II. THE TERRIFIC FORCES OF EVIL WHICH UNDERLAY THOSE FACTS.
1. Immoderate ambition. From the moment that his lip made the confession which it did make, Haman should have seemed to hear it as charging him to come down and "avoid ambition." His confession should have sounded the knell of ambition, since, if not, it were certain to sound another knell.
2. The intense worship of self. Haman must be all, and have all. He cannot let an obscure exile in the land have a thought, a liberty, a conscience, a will of his own. He cannot tolerate the slightest infringement of his own rights.
3. The rankling of unforgivingness. A forgiving spirit would have saved Haman all the destruction that was about to descend upon his head. No wound of any sort whatsoever has such a determined bias towards a fatal result as the wound received and not forgiven. Do whatsoever else you will for that wound, this undone it is almost certain that, if in itself not fatal, it will become so.
4. A greed that had grown with getting, an appetite that increased with feeding, and which was now rapacious as the grave. Haman had everything except one thing which he would never have missed unless he had been told of it. The whole day was bright but one moment of it, and then it was only overcast. The whole sky was fair and shining except one little touch of it. The whole prospect was glorious except for one duller spot. Life was a luxurious banquet, immensely to his taste, and there were no fingers of a hand writing dread things on the wall to spoil, but it was spoiled. Haman says it was utterly spoiled, profoundly unsatisfactory. One little diminution of dignity, one little drop of incense withheld, one little humble, harmless presence, fascinates him, as a basilisk would, nor releases him till he is lured to his ruin. "Dead flies cause the apothecaries' ointment to stink," says Solomon; and "the buzzing of an insect too near the ear may," says Pascal, "thwart a thought and put back a discovery fifty years; but who can defend the man who says, "I have millions of money, multitudes of titles, honour and glory beyond any one beside, 'yet all this availeth me nothing, so long as I see Mordecai the Jew sitting at the king's gate."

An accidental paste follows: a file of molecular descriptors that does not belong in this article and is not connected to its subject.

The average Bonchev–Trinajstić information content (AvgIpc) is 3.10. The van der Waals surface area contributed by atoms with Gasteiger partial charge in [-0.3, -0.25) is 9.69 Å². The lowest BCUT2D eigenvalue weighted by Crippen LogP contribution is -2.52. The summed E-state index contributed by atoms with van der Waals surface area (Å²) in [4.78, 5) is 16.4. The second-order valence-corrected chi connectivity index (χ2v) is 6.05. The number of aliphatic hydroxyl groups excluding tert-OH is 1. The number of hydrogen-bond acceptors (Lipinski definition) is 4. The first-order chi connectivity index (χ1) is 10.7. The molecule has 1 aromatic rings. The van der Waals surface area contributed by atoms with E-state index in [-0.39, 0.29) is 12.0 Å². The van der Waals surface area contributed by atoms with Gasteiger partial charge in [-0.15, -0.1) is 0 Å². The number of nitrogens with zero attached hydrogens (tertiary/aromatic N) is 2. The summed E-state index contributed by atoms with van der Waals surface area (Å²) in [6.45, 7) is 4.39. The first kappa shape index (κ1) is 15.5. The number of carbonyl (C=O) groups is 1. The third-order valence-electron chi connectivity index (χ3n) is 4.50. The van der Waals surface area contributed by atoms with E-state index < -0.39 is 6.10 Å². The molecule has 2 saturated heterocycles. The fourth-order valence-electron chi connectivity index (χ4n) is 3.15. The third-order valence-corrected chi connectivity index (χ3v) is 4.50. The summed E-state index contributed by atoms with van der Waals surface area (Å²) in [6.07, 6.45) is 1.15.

1. In the larger, bolder, blacker portrait of Haman is there not some semblance of self, when, amid opportunities and advantages innumerable, comforts and joys innumerable, bright prospects and hopes innumerable, we put them all far from us just because everything conceivable is not to our mind.
2. We are prone to share the perverse nature of Haman when, as mere matter of fact, we overlook a thousand mercies we possess in favour of keenly noticing the absence of one withheld, like Eden's apple, or withdrawn after long enjoyment of it.
3. We are prone to share the unfruitful nature of Haman. No fact has come to be better ascertained in human life than this, that it is not those who have most who give most. The greatest opportunity often witnesses the least improvement of it. - B.
Then said Zeresh his wife and all his friends.
(A. Raleigh, D. D.).